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Tour de France Stage 16: Patrick Konrad attacks from break to win in Saint-Gaudens

Austrian national champion who was second in Quillan on Saturday lands his first Grand Tour stage win

Patrick Konrad of Bora-Hansgrohe, second to Trek-Segafredo’s Bauke Mollema in Quillan on Saturday, has won today’s Stage 16 of the Tour de France in Saint-Gaudens after launching a  long-range attack from the break and riding solo to victory. With no major attacks from the overall contenders' group, Tadej Pogacar of UAE Team Emirates maintains a commanding advantage ahead of successive summit finishes in the next two stages.

On a rainy day in the Pyrenees as the race headed back into France following yesterday’s rest day in Andorra, the Austrian national champion, who was also second in a stage of the Giro d’Italia last year, was alone at the front of the race coming off the top of the day’s last major climb, the Col de Portet d’Aspet.

His closest pursuers, David Gaudu of Groupama-FDJ and the Italian National champion, Sonny Colbrelli of Bahrain Victorious, seemed to have the 29 year old in their sights on that ascent.

But on a very technical descent on wet roads – and passing the site where Olympic road champion Fabio Casartelli lost his life after crashing during the 1995 Tour de France – the pair eased off on their chase.

Konrad had an advantage of more than a minute as he headed up the day’s short, final categorised climb, around 800 metres long and crested with just under 7km to go, as he rode to the biggest win of his career - and his first outside the Austrian national championships, where he has twice won the road race.

Colbrelli finished second on the 169km stage from Pas de la Casa, with Team BikeExchange’s Michael Matthews third, both closing the gap on points classification leader Mark Cavendish of Deceuninck-Quick Step, who came home in the gruppetto well inside the time limit.

Cavendish has 279 points, with Matthews now 37 points behind him in the race for the green jersey. Colbrelli leapfrogs Jasper Philipsen of Alpecin-Fenix back into third place, but lies 47 points behind Matthews.

The yellow jersey group containing all the riders in the top ten of the general classification this morning crossed the line nearly 14 minutes down on the stage winner, defending champion Pogacar retaining his overall lead of 5 minutes 18 seconds over EF Education-Nippo’s Rigoberto Uran.

Reaction

Stage winner Patrick Konrad

I'm speechless, I can't find the words to describe the feeling! Not only is it my first ever WorldTour victory, but it is also in the Tour de France, the world's biggest cycling race.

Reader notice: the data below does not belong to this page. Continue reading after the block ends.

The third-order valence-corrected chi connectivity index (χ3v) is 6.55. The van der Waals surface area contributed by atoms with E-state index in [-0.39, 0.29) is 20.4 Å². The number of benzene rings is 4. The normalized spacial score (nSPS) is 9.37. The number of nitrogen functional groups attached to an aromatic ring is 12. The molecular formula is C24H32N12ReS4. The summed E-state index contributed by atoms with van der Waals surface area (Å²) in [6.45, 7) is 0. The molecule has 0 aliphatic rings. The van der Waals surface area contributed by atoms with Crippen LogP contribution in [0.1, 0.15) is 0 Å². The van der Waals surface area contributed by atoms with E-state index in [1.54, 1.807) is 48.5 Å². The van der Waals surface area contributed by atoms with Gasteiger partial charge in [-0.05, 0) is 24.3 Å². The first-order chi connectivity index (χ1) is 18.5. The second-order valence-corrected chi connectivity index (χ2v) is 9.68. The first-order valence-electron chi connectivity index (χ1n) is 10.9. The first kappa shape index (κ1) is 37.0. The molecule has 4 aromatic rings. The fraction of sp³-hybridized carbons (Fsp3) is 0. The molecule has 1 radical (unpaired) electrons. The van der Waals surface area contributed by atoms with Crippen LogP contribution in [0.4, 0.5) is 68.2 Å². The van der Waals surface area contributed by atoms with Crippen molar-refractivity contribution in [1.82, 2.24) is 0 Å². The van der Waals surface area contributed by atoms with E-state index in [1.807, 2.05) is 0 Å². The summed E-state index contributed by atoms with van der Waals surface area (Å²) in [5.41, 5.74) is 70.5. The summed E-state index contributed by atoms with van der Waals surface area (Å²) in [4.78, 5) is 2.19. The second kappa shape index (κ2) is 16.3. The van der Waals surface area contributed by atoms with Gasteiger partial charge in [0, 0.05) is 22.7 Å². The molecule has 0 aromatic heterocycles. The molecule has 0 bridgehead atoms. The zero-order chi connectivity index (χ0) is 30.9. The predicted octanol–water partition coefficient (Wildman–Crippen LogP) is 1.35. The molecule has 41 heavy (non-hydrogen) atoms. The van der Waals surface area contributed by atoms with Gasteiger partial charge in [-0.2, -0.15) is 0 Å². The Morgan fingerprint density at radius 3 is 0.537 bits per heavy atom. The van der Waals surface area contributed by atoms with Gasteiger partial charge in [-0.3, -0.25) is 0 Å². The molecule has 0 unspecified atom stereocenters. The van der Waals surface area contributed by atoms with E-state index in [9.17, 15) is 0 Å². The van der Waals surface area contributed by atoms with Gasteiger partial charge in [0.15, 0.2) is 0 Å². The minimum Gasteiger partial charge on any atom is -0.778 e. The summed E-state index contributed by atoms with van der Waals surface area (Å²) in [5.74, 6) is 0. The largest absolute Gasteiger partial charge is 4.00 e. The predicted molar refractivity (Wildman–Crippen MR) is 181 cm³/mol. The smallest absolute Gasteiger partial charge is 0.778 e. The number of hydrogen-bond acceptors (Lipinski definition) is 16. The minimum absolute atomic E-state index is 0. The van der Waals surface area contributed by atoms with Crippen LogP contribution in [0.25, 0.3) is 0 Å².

This victory goes to my family, my friends, to everybody that believed in me and, of course, to my team, BORA-Hansgrohe. They always trusted in me, they always told me I had the talent and I had to fight for it.

This win happened at the right moment, to win a stage here wearing the Austrian champion jersey makes me really proud. I have already been in the breakaway three times in this Tour, but I was always waiting until the finale. It wasn't the best decision.

We saw that when Mohoric won a stage he went really early, when Mollema won he also went really early.

So, I told myself that if I found myself once again in that situation, I would be that rider. I gave it a try and I'm really happy it worked out and I had the legs to take it to the finish.

When I crossed the last kilometre mark, I thought it was going to be painful again but, in the end, I had the time to celebrate.

I really believed in it only in the last 500 metres when the sports directors passed me. I'm extremely happy and I think I can enjoy this moment.

Simon has been news editor at road.cc since 2009, reporting on 10 editions and counting of pro cycling’s biggest races such as the Tour de France, stories on issues including infrastructure and campaigning, and interviewing some of the biggest names in cycling. A law and languages graduate, published translator and former retail analyst, his background has proved invaluable in reporting on issues as diverse as cycling-related court cases, anti-doping investigations, and the bike industry. He splits his time between London and Cambridge, and loves taking his miniature schnauzer Elodie on adventures in the basket of her Elephant Bike.

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